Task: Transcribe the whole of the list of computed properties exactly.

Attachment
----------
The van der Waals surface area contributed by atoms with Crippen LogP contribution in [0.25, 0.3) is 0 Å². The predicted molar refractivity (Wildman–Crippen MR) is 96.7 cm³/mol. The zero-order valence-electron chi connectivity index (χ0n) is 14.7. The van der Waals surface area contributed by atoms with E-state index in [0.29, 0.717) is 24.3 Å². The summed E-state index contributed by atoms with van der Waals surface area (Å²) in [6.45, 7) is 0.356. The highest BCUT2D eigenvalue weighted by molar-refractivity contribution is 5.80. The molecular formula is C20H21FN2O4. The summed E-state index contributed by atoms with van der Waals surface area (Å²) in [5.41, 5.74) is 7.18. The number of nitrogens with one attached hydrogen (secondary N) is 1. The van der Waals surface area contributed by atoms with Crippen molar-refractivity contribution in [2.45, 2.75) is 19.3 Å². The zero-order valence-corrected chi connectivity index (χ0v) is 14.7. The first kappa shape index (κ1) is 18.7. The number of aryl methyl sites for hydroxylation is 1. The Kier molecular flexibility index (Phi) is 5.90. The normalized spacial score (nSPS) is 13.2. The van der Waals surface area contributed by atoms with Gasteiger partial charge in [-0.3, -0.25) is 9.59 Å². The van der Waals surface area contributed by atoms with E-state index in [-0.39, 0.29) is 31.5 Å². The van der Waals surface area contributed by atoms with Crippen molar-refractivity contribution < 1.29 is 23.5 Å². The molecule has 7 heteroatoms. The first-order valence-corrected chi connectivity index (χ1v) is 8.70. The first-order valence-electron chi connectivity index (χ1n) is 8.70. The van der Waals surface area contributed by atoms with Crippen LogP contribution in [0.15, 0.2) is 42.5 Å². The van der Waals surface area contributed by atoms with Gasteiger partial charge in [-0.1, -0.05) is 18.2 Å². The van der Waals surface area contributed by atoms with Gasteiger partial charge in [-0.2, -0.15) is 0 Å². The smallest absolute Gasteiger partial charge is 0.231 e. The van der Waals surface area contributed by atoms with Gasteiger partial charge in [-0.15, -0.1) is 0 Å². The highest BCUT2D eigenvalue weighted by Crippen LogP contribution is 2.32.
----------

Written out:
The van der Waals surface area contributed by atoms with Crippen LogP contribution in [0.25, 0.3) is 0 Å². The predicted molar refractivity (Wildman–Crippen MR) is 96.7 cm³/mol. The zero-order valence-electron chi connectivity index (χ0n) is 14.7. The van der Waals surface area contributed by atoms with E-state index in [0.29, 0.717) is 24.3 Å². The summed E-state index contributed by atoms with van der Waals surface area (Å²) in [6.45, 7) is 0.356. The highest BCUT2D eigenvalue weighted by molar-refractivity contribution is 5.80. The molecular formula is C20H21FN2O4. The summed E-state index contributed by atoms with van der Waals surface area (Å²) in [5.41, 5.74) is 7.18. The number of nitrogens with one attached hydrogen (secondary N) is 1. The van der Waals surface area contributed by atoms with Crippen molar-refractivity contribution in [2.45, 2.75) is 19.3 Å². The zero-order valence-corrected chi connectivity index (χ0v) is 14.7. The first kappa shape index (κ1) is 18.7. The number of aryl methyl sites for hydroxylation is 1. The Kier molecular flexibility index (Phi) is 5.90. The normalized spacial score (nSPS) is 13.2. The van der Waals surface area contributed by atoms with Gasteiger partial charge in [-0.3, -0.25) is 9.59 Å². The van der Waals surface area contributed by atoms with E-state index in [-0.39, 0.29) is 31.5 Å². The van der Waals surface area contributed by atoms with Crippen molar-refractivity contribution < 1.29 is 23.5 Å². The molecule has 7 heteroatoms. The first-order valence-corrected chi connectivity index (χ1v) is 8.70. The first-order valence-electron chi connectivity index (χ1n) is 8.70. The van der Waals surface area contributed by atoms with Crippen LogP contribution in [0.15, 0.2) is 42.5 Å². The van der Waals surface area contributed by atoms with Gasteiger partial charge in [-0.1, -0.05) is 18.2 Å². The van der Waals surface area contributed by atoms with Gasteiger partial charge in [-0.2, -0.15) is 0 Å². The smallest absolute Gasteiger partial charge is 0.231 e. The van der Waals surface area contributed by atoms with Gasteiger partial charge in [-0.15, -0.1) is 0 Å². The highest BCUT2D eigenvalue weighted by Crippen LogP contribution is 2.32.